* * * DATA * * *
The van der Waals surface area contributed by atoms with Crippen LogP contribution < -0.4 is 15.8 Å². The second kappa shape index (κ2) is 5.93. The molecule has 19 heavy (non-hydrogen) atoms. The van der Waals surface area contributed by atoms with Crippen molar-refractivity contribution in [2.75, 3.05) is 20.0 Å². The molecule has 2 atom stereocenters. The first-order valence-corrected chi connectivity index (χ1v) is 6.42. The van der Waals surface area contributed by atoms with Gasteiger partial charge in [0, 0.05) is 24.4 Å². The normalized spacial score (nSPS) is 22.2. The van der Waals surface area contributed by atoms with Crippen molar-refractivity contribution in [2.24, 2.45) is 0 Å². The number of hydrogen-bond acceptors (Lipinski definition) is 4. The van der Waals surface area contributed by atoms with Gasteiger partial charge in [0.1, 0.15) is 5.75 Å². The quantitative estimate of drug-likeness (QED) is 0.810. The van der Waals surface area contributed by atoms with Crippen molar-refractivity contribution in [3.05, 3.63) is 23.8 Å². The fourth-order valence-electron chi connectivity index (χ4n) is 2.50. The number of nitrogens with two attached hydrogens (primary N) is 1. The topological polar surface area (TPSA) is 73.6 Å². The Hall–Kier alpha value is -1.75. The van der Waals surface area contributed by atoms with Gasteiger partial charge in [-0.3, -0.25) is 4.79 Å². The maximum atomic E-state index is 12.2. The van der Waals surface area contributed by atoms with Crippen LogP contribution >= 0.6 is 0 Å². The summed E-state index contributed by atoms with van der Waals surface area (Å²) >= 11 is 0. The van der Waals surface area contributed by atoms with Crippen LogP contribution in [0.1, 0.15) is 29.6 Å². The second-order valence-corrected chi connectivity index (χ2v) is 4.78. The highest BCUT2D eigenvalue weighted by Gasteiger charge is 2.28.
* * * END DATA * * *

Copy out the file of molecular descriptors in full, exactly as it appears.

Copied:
The van der Waals surface area contributed by atoms with Crippen LogP contribution < -0.4 is 15.8 Å². The second kappa shape index (κ2) is 5.93. The molecule has 19 heavy (non-hydrogen) atoms. The van der Waals surface area contributed by atoms with Crippen molar-refractivity contribution in [2.75, 3.05) is 20.0 Å². The molecule has 2 atom stereocenters. The first-order valence-corrected chi connectivity index (χ1v) is 6.42. The van der Waals surface area contributed by atoms with Gasteiger partial charge in [0, 0.05) is 24.4 Å². The normalized spacial score (nSPS) is 22.2. The van der Waals surface area contributed by atoms with Crippen molar-refractivity contribution in [2.24, 2.45) is 0 Å². The number of hydrogen-bond acceptors (Lipinski definition) is 4. The van der Waals surface area contributed by atoms with Gasteiger partial charge in [0.1, 0.15) is 5.75 Å². The quantitative estimate of drug-likeness (QED) is 0.810. The van der Waals surface area contributed by atoms with Crippen molar-refractivity contribution in [3.05, 3.63) is 23.8 Å². The fourth-order valence-electron chi connectivity index (χ4n) is 2.50. The number of nitrogens with two attached hydrogens (primary N) is 1. The topological polar surface area (TPSA) is 73.6 Å². The Hall–Kier alpha value is -1.75. The van der Waals surface area contributed by atoms with Gasteiger partial charge in [-0.3, -0.25) is 4.79 Å². The maximum atomic E-state index is 12.2. The van der Waals surface area contributed by atoms with Crippen LogP contribution >= 0.6 is 0 Å². The summed E-state index contributed by atoms with van der Waals surface area (Å²) >= 11 is 0. The van der Waals surface area contributed by atoms with Crippen LogP contribution in [0.1, 0.15) is 29.6 Å². The second-order valence-corrected chi connectivity index (χ2v) is 4.78. The highest BCUT2D eigenvalue weighted by Gasteiger charge is 2.28.